Background and purpose: In humans and non-human primates, the 7TM receptor GPR17 exists in two isoforms differing only by the length of the N-terminus. Of these, only the short isoform has previously been characterized. Hence, we investigated gene expression and ligand-binding profiles of both splice variants and furthermore uncovered and characterized constitutive activity of both isoforms.
Experimental approach: Expression levels of the hGPR17 isoforms were determined in several brain regions as well as heart and kidney using quantitative RT-PCR. A CREB reporter assay and [(35)S]-GTPgammaS binding were employed to assess the constitutive activity and the activation by UDP, UDP-glucose and -galactose and the cysteinyl leukotrienes LTC(4) and LTD(4). Leukotriene binding and induction of internalization were furthermore tested using homologous competition binding and antibody-feeding experiments respectively.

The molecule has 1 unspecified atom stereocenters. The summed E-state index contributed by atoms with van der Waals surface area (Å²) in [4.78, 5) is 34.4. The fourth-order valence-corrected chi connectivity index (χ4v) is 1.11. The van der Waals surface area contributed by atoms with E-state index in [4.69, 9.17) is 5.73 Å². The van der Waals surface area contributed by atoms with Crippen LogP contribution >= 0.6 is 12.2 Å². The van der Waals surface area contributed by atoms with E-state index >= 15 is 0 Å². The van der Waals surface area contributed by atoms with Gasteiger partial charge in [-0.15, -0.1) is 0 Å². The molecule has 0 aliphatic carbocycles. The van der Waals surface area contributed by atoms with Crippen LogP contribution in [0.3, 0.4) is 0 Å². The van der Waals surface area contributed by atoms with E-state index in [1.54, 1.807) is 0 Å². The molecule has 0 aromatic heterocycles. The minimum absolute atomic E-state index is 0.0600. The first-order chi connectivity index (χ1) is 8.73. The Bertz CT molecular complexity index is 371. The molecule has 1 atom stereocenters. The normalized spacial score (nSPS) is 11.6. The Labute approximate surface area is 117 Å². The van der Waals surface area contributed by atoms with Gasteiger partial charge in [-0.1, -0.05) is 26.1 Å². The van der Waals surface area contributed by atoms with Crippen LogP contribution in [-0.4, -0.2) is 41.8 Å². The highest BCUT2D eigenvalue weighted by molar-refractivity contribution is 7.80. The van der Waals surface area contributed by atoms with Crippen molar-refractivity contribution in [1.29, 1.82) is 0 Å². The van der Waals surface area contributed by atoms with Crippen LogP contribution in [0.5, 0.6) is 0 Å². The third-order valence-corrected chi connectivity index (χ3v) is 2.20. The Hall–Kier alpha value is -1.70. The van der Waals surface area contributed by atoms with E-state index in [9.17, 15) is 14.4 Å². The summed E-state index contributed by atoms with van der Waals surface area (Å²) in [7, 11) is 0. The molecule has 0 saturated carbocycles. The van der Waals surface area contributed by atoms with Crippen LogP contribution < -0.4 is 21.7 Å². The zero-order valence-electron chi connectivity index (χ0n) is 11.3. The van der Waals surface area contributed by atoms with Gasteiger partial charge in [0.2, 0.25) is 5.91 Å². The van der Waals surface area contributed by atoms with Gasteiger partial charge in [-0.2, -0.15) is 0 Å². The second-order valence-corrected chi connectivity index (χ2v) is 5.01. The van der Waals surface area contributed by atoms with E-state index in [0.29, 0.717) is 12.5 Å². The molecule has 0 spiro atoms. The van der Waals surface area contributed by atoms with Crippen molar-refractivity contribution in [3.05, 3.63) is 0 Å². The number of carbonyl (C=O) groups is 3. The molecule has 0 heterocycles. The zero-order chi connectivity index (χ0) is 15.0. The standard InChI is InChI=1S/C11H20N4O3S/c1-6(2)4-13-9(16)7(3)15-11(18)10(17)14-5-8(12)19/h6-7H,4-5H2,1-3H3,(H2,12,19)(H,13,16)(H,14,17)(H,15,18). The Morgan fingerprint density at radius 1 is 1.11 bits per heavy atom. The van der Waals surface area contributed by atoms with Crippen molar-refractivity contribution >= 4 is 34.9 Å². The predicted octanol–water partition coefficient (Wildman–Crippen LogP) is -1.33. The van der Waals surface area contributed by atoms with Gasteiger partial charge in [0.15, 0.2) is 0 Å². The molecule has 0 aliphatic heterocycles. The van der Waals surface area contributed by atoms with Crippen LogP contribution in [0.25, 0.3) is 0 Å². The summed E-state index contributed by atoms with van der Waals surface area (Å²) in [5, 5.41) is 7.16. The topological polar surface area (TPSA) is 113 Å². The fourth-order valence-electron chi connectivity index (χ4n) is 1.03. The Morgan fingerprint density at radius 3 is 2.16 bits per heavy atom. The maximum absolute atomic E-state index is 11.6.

Key results: The short isoform (hGPR17-S) was expressed more abundantly (eight- to 23-fold) in the brain than the long isoform (hGPR17-L), whereas the opposite was observed in heart and kidney. As previously reported, the uracil nucleotides activated hGPR17-S with micromolar potencies. However, much lower potencies were observed for hGPR17-L with a 50- to 170-fold increase in EC(50). Furthermore, contrary to previous reports, neither of the isoforms was activated or bound by the cysteinyl leukotrienes. Finally, both receptors were demonstrated to be constitutively active through Galpha(i).
Conclusions and implications: We present the first isoform-specific characterization of GPR17 and show that differences exist between the isoforms, in both expression pattern and pharmacological profile. In turn, our results indicate that the two human isoforms might serve tissue-specific functions.